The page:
whitebait farming

PHOTO: Manāki project manager Paul Decker says its ambition is to restore and enhance native species that make up the whitebait catch. Photo: CC-BY-NC Ngā Manu Nature Images

A land-based whitebait farming operation is being trialled in Southland with an aim of ramping up production to enter the market.

The project, led by Manāki Whitebait, is aiming to provide a year-round supply of whitebait with a pilot project to be based out of Bluff’s Ocean Beach Freezing Works.

It has been boosted by a $1 million investment from the Ministry for Primary Industries’ (MPI) sustainable food and fibre futures fund (SFF Futures).

Manāki, which is based in Warworth, Northland , is owned by Tahu Whaoa Group Holdings, a commercial arm of the Ngāti Tahu-Ngāti Whaoa Runanga Trust.

The company matched MPI’s funding, alongside other investment support from the Bluff Ocean Beach site.

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MPI’s director of investment programmes Steve Penno said the project was the result of 16 years of research into the breeding of all five New Zealand whitebait species.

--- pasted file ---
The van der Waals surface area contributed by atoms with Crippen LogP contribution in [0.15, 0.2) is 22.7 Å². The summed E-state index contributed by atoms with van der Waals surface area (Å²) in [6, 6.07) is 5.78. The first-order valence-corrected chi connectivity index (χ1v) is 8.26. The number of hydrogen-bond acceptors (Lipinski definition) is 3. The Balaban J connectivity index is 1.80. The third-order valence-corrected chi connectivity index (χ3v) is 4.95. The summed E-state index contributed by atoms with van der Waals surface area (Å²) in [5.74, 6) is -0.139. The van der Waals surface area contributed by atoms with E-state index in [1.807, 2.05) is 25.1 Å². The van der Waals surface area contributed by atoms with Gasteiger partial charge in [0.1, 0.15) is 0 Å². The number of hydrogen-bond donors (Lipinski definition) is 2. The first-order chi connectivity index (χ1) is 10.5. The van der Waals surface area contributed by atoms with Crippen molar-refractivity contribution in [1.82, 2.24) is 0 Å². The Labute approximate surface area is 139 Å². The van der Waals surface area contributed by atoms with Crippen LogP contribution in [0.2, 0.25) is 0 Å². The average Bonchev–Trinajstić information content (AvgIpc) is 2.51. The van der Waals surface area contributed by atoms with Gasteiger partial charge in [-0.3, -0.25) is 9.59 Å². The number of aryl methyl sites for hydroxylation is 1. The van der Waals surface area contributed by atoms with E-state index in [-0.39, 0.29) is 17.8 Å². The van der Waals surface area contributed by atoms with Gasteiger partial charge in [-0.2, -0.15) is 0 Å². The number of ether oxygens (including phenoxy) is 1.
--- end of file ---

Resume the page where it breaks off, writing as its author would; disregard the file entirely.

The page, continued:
“Manāki’s research shows that commercially viable production of the species is possible, and the next step at this new facility will be to scale up production to continuously service domestic demand.”

Manāki project manager Paul Decker said its ambition was to restore and enhance native species that make up the whitebait catch.

“Our main aim was to produce the whitebait species for reintroduction into improved habitats.

“Once the habitat is void of the species, they don’t come back.

“You’ve got to put some seedfish in that habitat that you’ve cleaned up and then they do come back from the wild.”

Manāki had 50,000 breeding adult giant kōkopu whitebait, more than half of what was estimated in the wild, Decker said.

“It’s been an enormous undertaking to get to this point, and we’re really excited to lead the way with farmed whitebait that will provide a year-round supply of whitebait to consumers, reduce the pressure on wild fishing stocks, be able to supply fish for restoration projects, and provide new jobs for the local community.”